Prospect of the Day: Benardrick McKinney

View photos of Benardrick McKinney's football career at Mississippi State.

Mississippi State ILB/OLB Benardrick McKinney
6'4", 246 lb.
Junior

Bio
Played QB as a senior in HS - 1,334 passing yards, 702 rushing - 22 total TDs
Was the team's punter as well
One of the top 25 Most Wanted HS seniors in Mississippi (2011)
Was also a member of the Rosa Fort HS basketball team
Rivals.com 3-star recruit, but wasn't in top 30 prospects in Mississippi in 2011

Honors
1st Team All-America (2014 - ESPN, FWAA, Phil Steele, SI)
1st Team All-SEC (2014 - Coaches)
Bednarik Award Semifinalist (2014)
Butkus Award Semifinalist (2014)
Lombardi Award Semifinalist (2014)
SEC All-Freshman honors (2012)
1st Team Freshman All-America (2012)

Combine Measurements
Arms: 33"
Hand: 9"
40-yd dash: 4.66 secs
Bench Press: 16 reps of 225
Vertical Jump: 40.5" (top ten for LB)
Broad Jump: 10'1"
3-cone: 7.21 secs
Short Shuttle: 4.27 secs

Overall
Although it seemed as if McKinney had been at Mississippi State for years, he actually left after his fourth year on campus with one year of eligibility remaining. He left behind one of the most active and physical defenses in the SEC as McKinney was the ringleader of that bunch the past three seasons. He led the Bulldogs in tackles for two straight seasons (2014 and 2013) and was second on the team with 102 in 2012 as a redshirt freshman. But…

He always looked out of place to me, playing inside linebacker with an outside linebacker build. With 33" inch arms on a 6'4", 246 lb. frame, he seemed more of a fit as a 3-4 OLB or even a 4-3 OLB. But, he played inside for three years because that's what Mississippi State asked him to do. Later in his career, in pass rush situations, he did rush from the edge and that versatility opens up a number of different doors going forward if he can do that.

Imagine a guy that can be a three down inside linebacker at two, maybe even three, different spots. That's utopian for a defensive coordinator and it's got to be the conversation that teams are having currently. Where do we play this guy? Everywhere. But, does he have the toolbox to line up all over the defense? Some team is convincing themselves that he does, some are talking themselves out of it. Let's take a look at the full package.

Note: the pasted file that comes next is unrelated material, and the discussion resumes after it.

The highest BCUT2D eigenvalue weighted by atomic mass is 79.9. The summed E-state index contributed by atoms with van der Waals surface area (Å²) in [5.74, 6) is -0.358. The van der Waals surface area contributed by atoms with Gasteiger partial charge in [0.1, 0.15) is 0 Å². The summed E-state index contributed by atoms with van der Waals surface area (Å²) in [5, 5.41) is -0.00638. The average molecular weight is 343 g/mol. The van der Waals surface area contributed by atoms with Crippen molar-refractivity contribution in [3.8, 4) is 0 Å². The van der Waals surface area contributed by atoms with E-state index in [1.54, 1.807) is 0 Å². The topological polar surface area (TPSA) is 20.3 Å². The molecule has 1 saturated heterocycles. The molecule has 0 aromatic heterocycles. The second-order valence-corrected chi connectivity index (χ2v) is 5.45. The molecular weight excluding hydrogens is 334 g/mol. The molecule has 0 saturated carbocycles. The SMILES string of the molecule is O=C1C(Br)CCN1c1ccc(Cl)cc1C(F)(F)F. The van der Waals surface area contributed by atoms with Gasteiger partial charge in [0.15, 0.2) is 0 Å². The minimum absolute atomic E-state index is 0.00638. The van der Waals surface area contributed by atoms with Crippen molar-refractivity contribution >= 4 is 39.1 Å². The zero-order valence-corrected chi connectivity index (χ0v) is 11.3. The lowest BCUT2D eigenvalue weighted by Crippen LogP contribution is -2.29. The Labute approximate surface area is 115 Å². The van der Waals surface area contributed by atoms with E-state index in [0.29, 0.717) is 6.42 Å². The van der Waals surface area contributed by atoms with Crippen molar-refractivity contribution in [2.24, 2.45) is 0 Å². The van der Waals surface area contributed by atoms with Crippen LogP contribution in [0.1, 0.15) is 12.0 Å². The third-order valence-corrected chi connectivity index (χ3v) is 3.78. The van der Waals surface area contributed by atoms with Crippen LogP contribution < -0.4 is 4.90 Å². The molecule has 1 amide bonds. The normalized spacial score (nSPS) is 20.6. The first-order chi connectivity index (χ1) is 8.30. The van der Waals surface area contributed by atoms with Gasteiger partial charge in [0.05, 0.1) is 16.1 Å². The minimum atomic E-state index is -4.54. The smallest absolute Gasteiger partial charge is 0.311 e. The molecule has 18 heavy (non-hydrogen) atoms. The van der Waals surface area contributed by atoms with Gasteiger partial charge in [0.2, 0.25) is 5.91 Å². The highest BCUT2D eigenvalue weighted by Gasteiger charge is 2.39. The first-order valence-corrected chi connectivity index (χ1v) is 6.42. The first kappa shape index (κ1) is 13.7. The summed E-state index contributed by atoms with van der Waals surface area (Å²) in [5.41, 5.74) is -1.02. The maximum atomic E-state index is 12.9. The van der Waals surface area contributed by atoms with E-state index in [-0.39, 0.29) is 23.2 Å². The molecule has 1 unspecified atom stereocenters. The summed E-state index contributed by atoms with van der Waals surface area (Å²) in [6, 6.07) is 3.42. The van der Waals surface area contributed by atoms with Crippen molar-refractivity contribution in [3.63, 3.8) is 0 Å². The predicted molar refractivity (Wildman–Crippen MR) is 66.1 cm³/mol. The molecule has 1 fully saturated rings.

Texans analyst and radio sideline reporter John Harris unveiled his top 100 prospects for the NFL Draft. (Photos courtesy of AP)

Quote
"I'm very energized and I play with a lot of juice. I try to play with passion and be a great leader on the field while flying to the ball and trying to make everyone around me better." - McKinney describing his playing style.

"Benardrick is a great leader, great player. Seeing him on the other side of the ball, I know he has the defense going with juice points and it's hard for me not to get the offense going. We just feed off each other" - MSU Heisman candidate QB Dak Prescott

What to like
--Definitely delivers on ball carriers - not scared to drop hat on guys
--Most impressively, he dropped a number of those hits on ball carriers out in the open field - WOW - the LSU game - a pair of hits on RB Terrence Magee and one on QB Anthony Jennings.
--Takes on blocks, knows how to manage interior blockers better than other linebackers in this class
--Seems comfortable out on the edge in 3-4 pass rush fronts
--Good understanding of run fits, being patient, not over-running the football
--Tracks the ball keeping leverage and run fit integrity.
--Extremely consistent tackling - hit, wrap and drive - a lost art that he's mastered

What needs some work
--Stiff hipped, straight linish player
--Takes a while to react to the ball - backside linebackers beat him to runs when he's on playside
--if he's going to transition out to 3-4 OLB, he needs to learn how to rush the QB with an asset other than speed (Hand placement, spin move, rip move, stab...something)
--Needs to breakdown in space when he hasn't "cornered his prey". Saw a few times on tape where he flew out of control and got jocked by a QB/ball carrier.
--Not a change of direction linebacker, doesn't flip his hips and doesn't redirect quickly at all.
--Has to quit backpedaling in coverage - TURN AND RUN!!

Projection
I can't honestly tell you how many hours of games I've watched over the past 12 months. That's really when I started focusing on this year's draft class. I bring that up because I can't remember ever being wowed by a prospect's physical, open field tackling like I was with McKinney. I'm audible when I watch film as I talk to the computer/TV as if it can hear me; it's like it's my silent partner in crime, if you will, plus I know it won't give me any lip in return and always agrees with me. But, watching McKinney, I let out a bunch of "WHOA"s when he struck ball carriers, way more than other prospects. He doesn't change direction well in coverage and whippet quick slot backs/receivers/jokers spin him around some in coverage. But, when it comes to delivering physically and effectively, there isn't another linebacker or player in this class at his level. The problem is, though, that it's not 1995 when teams' passing games weren't as sophisticated as they are now. The evolution of the passing game has put linebackers right square in the crosshairs too. That said, McKinney can answer the call by being a multi-use second level defender with first level size and versatility.

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